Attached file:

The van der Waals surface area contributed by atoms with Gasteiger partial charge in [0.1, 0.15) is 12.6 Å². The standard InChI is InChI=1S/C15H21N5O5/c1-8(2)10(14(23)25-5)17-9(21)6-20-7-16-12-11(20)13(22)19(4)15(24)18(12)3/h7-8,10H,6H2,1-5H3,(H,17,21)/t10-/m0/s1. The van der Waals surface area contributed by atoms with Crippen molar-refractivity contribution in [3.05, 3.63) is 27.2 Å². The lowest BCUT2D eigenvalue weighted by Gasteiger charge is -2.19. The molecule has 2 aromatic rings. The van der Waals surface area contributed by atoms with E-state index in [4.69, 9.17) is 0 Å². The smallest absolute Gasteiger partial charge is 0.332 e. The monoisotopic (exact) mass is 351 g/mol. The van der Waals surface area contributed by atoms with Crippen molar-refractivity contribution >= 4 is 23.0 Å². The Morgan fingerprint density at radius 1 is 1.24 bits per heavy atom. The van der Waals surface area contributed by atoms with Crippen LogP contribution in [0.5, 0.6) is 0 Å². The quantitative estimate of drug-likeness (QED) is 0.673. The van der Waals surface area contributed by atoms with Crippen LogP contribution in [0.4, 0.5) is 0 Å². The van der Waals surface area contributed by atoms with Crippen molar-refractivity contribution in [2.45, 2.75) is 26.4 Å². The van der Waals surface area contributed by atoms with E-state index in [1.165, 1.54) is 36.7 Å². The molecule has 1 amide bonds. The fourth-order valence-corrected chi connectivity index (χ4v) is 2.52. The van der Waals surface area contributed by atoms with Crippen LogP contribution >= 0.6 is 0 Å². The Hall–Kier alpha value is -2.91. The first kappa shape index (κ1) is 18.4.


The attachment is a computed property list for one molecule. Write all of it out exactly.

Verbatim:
The van der Waals surface area contributed by atoms with Gasteiger partial charge in [0.1, 0.15) is 12.6 Å². The standard InChI is InChI=1S/C15H21N5O5/c1-8(2)10(14(23)25-5)17-9(21)6-20-7-16-12-11(20)13(22)19(4)15(24)18(12)3/h7-8,10H,6H2,1-5H3,(H,17,21)/t10-/m0/s1. The van der Waals surface area contributed by atoms with Crippen molar-refractivity contribution in [3.05, 3.63) is 27.2 Å². The lowest BCUT2D eigenvalue weighted by Gasteiger charge is -2.19. The molecule has 2 aromatic rings. The van der Waals surface area contributed by atoms with E-state index in [4.69, 9.17) is 0 Å². The smallest absolute Gasteiger partial charge is 0.332 e. The monoisotopic (exact) mass is 351 g/mol. The van der Waals surface area contributed by atoms with Crippen molar-refractivity contribution >= 4 is 23.0 Å². The Morgan fingerprint density at radius 1 is 1.24 bits per heavy atom. The van der Waals surface area contributed by atoms with Crippen LogP contribution in [0.5, 0.6) is 0 Å². The quantitative estimate of drug-likeness (QED) is 0.673. The van der Waals surface area contributed by atoms with Crippen LogP contribution in [0.4, 0.5) is 0 Å². The van der Waals surface area contributed by atoms with Crippen molar-refractivity contribution in [2.45, 2.75) is 26.4 Å². The van der Waals surface area contributed by atoms with E-state index in [1.165, 1.54) is 36.7 Å². The molecule has 1 amide bonds. The fourth-order valence-corrected chi connectivity index (χ4v) is 2.52. The van der Waals surface area contributed by atoms with Crippen LogP contribution >= 0.6 is 0 Å². The Hall–Kier alpha value is -2.91. The first kappa shape index (κ1) is 18.4.